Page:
Baby boomers were born between 1946 and 1964 and adopted their name because more babies were born in the year 1946 than ever before. This was a result of couples postponing marriage and childbirth during the Great Depression and World War II. After World War II ended, couples felt more secure about their futures, so procreation flourished and continued to flourish for years before finally tapering off around 1964. Baby boomers grew up during the Vietnam War, Woodstock, and the environmental movement, and were inspired by them. The baby boomer generation can be characterized as optimistic, adventuresome, and accomplished. Television was a huge influence in their lives; it promoted family values. Although they emphasized family values, it was not uncommon for baby boomers to relocate to pursue career or educational opportunities and to benefit from the nation’s new, rising prosperity. Some characteristics of the baby boomer generation are as follows:
- Communication Styles: They prefer interpersonal communication (e.g., face-to-face contact, small group collaboration, e-mail, fax, cell phone conversations, and voicemail).
- Strengths: They have positive attitudes, prefer a teamwork environment, and are hardworking, goal-oriented, and confident.
- Weaknesses: They avoid conflict, tend to be workaholics, and are a little overly competitive.
- Core Values: They define themselves by their professional accomplishments, are motivated by prestige, and value prosperity and a positive attitude.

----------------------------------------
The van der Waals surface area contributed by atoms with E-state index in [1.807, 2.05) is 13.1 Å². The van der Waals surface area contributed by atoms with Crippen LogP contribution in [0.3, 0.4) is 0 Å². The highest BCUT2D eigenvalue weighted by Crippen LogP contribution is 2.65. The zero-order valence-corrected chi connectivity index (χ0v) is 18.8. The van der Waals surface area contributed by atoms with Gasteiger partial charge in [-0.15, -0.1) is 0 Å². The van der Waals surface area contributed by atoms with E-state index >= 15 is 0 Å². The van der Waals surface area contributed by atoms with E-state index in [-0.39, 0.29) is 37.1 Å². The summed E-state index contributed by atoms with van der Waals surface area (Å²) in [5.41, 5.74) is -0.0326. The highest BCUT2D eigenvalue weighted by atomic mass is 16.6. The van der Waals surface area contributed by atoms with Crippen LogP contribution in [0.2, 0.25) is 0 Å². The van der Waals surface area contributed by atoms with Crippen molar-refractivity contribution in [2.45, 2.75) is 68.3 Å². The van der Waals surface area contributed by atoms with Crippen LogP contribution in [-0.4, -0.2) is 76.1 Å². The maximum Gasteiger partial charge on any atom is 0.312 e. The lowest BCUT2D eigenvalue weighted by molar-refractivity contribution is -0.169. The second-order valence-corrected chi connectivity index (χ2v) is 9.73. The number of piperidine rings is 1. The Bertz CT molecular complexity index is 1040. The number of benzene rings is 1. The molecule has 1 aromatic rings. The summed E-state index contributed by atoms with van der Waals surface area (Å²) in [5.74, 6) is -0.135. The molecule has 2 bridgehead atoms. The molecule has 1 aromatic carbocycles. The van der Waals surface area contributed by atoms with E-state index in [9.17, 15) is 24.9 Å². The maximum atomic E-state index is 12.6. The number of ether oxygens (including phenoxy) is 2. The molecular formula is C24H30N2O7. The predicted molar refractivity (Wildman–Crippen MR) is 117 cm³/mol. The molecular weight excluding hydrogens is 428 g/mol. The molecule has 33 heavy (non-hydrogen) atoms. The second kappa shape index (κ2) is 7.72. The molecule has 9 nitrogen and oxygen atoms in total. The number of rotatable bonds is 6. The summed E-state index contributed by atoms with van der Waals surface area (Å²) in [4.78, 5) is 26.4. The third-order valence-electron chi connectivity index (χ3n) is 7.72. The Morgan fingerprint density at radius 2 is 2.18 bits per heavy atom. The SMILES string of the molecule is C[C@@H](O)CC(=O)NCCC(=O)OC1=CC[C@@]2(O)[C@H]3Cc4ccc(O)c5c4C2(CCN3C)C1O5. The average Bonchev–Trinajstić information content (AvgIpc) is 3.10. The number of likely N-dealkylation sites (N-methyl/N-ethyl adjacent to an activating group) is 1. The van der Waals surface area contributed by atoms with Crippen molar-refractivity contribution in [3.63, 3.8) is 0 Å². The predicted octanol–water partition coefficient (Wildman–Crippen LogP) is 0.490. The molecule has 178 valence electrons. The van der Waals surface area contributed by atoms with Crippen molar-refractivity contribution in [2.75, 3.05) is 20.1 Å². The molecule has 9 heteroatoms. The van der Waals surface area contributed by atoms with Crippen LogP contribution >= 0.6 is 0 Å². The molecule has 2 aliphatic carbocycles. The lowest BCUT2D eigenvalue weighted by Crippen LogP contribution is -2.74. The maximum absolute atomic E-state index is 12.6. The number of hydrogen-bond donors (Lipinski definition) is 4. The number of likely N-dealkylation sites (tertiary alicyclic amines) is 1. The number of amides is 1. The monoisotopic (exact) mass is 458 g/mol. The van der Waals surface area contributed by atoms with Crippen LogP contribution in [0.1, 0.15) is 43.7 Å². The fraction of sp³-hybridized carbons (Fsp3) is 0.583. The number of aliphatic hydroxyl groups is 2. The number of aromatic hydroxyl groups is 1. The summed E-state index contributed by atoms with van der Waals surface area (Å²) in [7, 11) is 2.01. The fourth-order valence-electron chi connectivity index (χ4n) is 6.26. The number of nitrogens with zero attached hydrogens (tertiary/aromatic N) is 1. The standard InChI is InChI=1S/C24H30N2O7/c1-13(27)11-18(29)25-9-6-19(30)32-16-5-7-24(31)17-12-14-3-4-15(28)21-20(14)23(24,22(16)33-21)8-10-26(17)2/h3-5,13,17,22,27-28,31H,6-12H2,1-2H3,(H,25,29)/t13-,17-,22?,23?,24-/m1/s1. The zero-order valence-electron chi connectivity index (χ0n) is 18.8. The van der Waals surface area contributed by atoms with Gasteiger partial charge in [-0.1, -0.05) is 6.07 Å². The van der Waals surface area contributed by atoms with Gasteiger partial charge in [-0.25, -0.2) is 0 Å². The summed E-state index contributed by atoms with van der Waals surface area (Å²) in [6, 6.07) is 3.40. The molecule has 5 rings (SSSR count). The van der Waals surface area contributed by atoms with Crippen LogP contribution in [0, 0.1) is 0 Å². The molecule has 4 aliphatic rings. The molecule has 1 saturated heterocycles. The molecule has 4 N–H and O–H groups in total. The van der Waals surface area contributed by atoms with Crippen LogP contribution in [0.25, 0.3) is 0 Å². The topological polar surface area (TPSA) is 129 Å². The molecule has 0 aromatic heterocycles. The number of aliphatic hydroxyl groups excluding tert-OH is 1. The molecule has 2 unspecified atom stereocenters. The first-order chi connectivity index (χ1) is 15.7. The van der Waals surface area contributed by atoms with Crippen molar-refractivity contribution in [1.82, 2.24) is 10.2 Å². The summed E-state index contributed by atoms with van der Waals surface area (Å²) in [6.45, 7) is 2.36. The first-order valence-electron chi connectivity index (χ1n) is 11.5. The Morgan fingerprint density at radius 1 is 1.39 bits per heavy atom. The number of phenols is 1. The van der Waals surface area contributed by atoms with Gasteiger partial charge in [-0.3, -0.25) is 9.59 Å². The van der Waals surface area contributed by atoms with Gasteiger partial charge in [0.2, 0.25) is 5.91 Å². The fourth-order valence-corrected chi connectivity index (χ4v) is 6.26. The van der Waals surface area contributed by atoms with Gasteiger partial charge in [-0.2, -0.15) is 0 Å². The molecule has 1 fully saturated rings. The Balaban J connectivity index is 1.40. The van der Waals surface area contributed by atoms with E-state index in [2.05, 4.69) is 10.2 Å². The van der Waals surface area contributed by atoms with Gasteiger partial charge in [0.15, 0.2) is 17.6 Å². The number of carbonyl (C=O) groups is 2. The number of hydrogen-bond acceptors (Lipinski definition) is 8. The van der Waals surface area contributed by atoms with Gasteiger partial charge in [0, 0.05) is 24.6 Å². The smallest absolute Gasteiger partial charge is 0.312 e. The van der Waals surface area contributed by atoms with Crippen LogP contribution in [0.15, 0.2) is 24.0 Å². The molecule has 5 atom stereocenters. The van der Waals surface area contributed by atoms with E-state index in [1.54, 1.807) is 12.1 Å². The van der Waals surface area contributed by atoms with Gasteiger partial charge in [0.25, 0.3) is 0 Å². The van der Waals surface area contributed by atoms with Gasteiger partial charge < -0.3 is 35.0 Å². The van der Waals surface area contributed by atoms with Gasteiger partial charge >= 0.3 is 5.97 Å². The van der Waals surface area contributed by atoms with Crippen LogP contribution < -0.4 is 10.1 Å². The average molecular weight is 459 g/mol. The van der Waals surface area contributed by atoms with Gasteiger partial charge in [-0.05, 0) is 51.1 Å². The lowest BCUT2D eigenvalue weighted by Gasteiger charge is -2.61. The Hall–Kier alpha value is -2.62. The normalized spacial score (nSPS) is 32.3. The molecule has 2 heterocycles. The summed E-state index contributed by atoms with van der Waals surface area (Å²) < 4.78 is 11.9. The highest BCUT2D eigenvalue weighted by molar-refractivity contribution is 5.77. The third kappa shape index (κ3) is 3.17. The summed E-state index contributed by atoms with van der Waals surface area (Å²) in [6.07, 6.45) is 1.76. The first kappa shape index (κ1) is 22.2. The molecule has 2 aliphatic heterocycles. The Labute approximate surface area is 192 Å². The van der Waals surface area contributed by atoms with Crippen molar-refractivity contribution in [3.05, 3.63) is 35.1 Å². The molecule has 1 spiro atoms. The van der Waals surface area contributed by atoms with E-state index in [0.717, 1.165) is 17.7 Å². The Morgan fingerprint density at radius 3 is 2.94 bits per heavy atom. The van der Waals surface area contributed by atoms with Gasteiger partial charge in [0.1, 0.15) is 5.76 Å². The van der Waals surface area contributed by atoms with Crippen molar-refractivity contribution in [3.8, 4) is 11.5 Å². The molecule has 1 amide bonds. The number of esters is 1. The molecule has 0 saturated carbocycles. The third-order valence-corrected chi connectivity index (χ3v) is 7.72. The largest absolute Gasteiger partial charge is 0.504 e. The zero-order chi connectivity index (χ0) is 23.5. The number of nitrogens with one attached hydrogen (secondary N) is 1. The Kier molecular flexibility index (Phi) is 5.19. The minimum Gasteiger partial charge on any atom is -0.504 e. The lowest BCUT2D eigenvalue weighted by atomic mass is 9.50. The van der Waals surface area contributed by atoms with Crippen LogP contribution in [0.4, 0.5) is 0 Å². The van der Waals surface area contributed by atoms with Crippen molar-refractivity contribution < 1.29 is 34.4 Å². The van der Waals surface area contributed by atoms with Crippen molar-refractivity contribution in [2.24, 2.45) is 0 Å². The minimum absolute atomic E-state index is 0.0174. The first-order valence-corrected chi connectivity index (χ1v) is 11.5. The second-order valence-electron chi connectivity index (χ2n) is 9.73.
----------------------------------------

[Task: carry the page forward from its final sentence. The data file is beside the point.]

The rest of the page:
- Learning Styles: They seek a direct approach to learning, solicit feedback by asking questions, and perform better in an on-campus classroom setting (similar to those they experienced in their youth).
Although they are the least technology-savvy of the four generations, baby boomers do embrace a thorough understanding of the concept behind Internet usage—both the Internet and the library are large depositories of information for them. Traditional libraries used the Dewey decimal system and card cataloging as taxonomy structures to organize information, whereas today, many libraries use keyword searchability, like the Internet. Many baby boomers, who are now considered senior citizens, have embraced the use of technology. According to a Pew Research Center study, around two-thirds of baby boomers now buy from e-retailers, and roughly 44 percent use a smartphone to access the Internet or check their e-mails—not to mention the increase in baby boomers’ use of social media. Get the idea? Baby boomers have had a taste of both worlds—a world without the Internet and today’s global, technology-centered world.
Instructors should consider students of this generation to utilize adult learning techniques. Many are returning to school postretirement to enhance skills needed for volunteer work, are seeking additional education to advance their existing careers, or are returning to college simply because they love to learn. Make no mistake, the baby boomer student brings with him or her invaluable experience and insight. It is most effective to utilize a student-oriented approach when teaching this generation because younger students of the newer generations can learn from the experience gained by older students of previous generations. A multigenerational classroom collaborating together to discuss case studies or working together to solve problems provides so much more to students than simply researching the Internet for facts. It is vital to recognize that some baby boomers may require a bit of catching up on technology, but statistics show that many are already ahead of the learning curve. Distance learning courses can be ideal for students of any generation, but a classroom with multigenerational students allows for a completely new dimension of learning.
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